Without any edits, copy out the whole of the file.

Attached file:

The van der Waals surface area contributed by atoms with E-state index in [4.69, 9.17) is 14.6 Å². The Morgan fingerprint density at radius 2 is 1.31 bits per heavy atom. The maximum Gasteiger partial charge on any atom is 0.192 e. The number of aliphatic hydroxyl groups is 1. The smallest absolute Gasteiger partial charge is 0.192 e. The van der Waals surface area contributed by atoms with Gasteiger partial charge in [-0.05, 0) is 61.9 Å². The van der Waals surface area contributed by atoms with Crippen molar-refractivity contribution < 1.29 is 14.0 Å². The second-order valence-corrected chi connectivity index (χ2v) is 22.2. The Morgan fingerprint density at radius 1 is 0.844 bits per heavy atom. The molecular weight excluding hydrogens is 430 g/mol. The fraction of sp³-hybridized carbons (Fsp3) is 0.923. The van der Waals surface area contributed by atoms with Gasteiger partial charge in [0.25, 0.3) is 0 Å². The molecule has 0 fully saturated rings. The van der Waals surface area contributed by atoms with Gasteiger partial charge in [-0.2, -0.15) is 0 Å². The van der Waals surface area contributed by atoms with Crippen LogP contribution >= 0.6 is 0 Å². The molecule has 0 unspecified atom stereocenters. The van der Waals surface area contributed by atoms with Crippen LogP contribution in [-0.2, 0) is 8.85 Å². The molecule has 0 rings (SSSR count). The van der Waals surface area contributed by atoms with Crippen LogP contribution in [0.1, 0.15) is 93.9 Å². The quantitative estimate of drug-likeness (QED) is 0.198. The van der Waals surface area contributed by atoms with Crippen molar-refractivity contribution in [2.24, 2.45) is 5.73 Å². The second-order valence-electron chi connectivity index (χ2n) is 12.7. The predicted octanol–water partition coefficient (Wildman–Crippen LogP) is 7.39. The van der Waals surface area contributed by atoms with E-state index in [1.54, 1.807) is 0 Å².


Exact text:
The van der Waals surface area contributed by atoms with E-state index in [4.69, 9.17) is 14.6 Å². The Morgan fingerprint density at radius 2 is 1.31 bits per heavy atom. The maximum Gasteiger partial charge on any atom is 0.192 e. The number of aliphatic hydroxyl groups is 1. The smallest absolute Gasteiger partial charge is 0.192 e. The van der Waals surface area contributed by atoms with Gasteiger partial charge in [-0.05, 0) is 61.9 Å². The van der Waals surface area contributed by atoms with Crippen molar-refractivity contribution < 1.29 is 14.0 Å². The second-order valence-corrected chi connectivity index (χ2v) is 22.2. The Morgan fingerprint density at radius 1 is 0.844 bits per heavy atom. The molecular weight excluding hydrogens is 430 g/mol. The fraction of sp³-hybridized carbons (Fsp3) is 0.923. The van der Waals surface area contributed by atoms with Gasteiger partial charge in [0.25, 0.3) is 0 Å². The molecule has 0 fully saturated rings. The van der Waals surface area contributed by atoms with Gasteiger partial charge in [-0.2, -0.15) is 0 Å². The van der Waals surface area contributed by atoms with Crippen LogP contribution >= 0.6 is 0 Å². The molecule has 0 unspecified atom stereocenters. The van der Waals surface area contributed by atoms with Crippen LogP contribution in [-0.2, 0) is 8.85 Å². The molecule has 0 rings (SSSR count). The van der Waals surface area contributed by atoms with Crippen LogP contribution in [0.1, 0.15) is 93.9 Å². The quantitative estimate of drug-likeness (QED) is 0.198. The van der Waals surface area contributed by atoms with Crippen molar-refractivity contribution in [2.24, 2.45) is 5.73 Å². The second-order valence-electron chi connectivity index (χ2n) is 12.7. The predicted octanol–water partition coefficient (Wildman–Crippen LogP) is 7.39. The van der Waals surface area contributed by atoms with E-state index in [1.54, 1.807) is 0 Å².